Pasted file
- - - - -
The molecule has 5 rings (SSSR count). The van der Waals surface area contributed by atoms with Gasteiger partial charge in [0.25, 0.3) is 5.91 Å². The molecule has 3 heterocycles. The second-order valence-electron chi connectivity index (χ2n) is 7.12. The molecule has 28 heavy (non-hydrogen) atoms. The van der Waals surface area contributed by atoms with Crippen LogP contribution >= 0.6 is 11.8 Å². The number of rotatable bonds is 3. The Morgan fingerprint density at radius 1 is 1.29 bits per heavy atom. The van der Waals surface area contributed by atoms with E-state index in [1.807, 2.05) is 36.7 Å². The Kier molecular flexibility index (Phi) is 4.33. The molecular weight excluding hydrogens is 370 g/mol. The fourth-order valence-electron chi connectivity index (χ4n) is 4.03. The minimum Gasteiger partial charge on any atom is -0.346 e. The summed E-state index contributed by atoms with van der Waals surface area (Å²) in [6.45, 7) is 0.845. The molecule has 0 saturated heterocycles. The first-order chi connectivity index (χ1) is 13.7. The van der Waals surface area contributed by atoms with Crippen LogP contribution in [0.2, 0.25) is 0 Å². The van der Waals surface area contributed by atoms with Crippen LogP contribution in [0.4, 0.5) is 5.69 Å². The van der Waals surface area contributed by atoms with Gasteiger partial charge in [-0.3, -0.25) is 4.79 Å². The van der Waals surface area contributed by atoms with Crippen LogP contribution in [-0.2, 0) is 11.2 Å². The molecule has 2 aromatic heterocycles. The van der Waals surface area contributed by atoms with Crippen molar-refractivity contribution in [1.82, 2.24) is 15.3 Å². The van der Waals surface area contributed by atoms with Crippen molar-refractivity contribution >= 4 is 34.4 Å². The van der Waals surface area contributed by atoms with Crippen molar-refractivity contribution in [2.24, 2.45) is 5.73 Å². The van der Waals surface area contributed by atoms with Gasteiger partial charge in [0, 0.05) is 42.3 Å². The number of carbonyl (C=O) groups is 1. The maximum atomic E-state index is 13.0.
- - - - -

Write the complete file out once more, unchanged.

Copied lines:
The molecule has 5 rings (SSSR count). The van der Waals surface area contributed by atoms with Gasteiger partial charge in [0.25, 0.3) is 5.91 Å². The molecule has 3 heterocycles. The second-order valence-electron chi connectivity index (χ2n) is 7.12. The molecule has 28 heavy (non-hydrogen) atoms. The van der Waals surface area contributed by atoms with Crippen LogP contribution >= 0.6 is 11.8 Å². The number of rotatable bonds is 3. The Morgan fingerprint density at radius 1 is 1.29 bits per heavy atom. The van der Waals surface area contributed by atoms with E-state index in [1.807, 2.05) is 36.7 Å². The Kier molecular flexibility index (Phi) is 4.33. The molecular weight excluding hydrogens is 370 g/mol. The fourth-order valence-electron chi connectivity index (χ4n) is 4.03. The minimum Gasteiger partial charge on any atom is -0.346 e. The summed E-state index contributed by atoms with van der Waals surface area (Å²) in [6.45, 7) is 0.845. The molecule has 0 saturated heterocycles. The first-order chi connectivity index (χ1) is 13.7. The van der Waals surface area contributed by atoms with Crippen LogP contribution in [0.2, 0.25) is 0 Å². The van der Waals surface area contributed by atoms with Crippen LogP contribution in [0.4, 0.5) is 5.69 Å². The van der Waals surface area contributed by atoms with Gasteiger partial charge in [-0.3, -0.25) is 4.79 Å². The van der Waals surface area contributed by atoms with Crippen LogP contribution in [-0.2, 0) is 11.2 Å². The molecule has 2 aromatic heterocycles. The van der Waals surface area contributed by atoms with Crippen molar-refractivity contribution in [1.82, 2.24) is 15.3 Å². The van der Waals surface area contributed by atoms with Crippen molar-refractivity contribution >= 4 is 34.4 Å². The van der Waals surface area contributed by atoms with Crippen molar-refractivity contribution in [2.24, 2.45) is 5.73 Å². The van der Waals surface area contributed by atoms with Gasteiger partial charge in [0, 0.05) is 42.3 Å². The number of carbonyl (C=O) groups is 1. The maximum atomic E-state index is 13.0.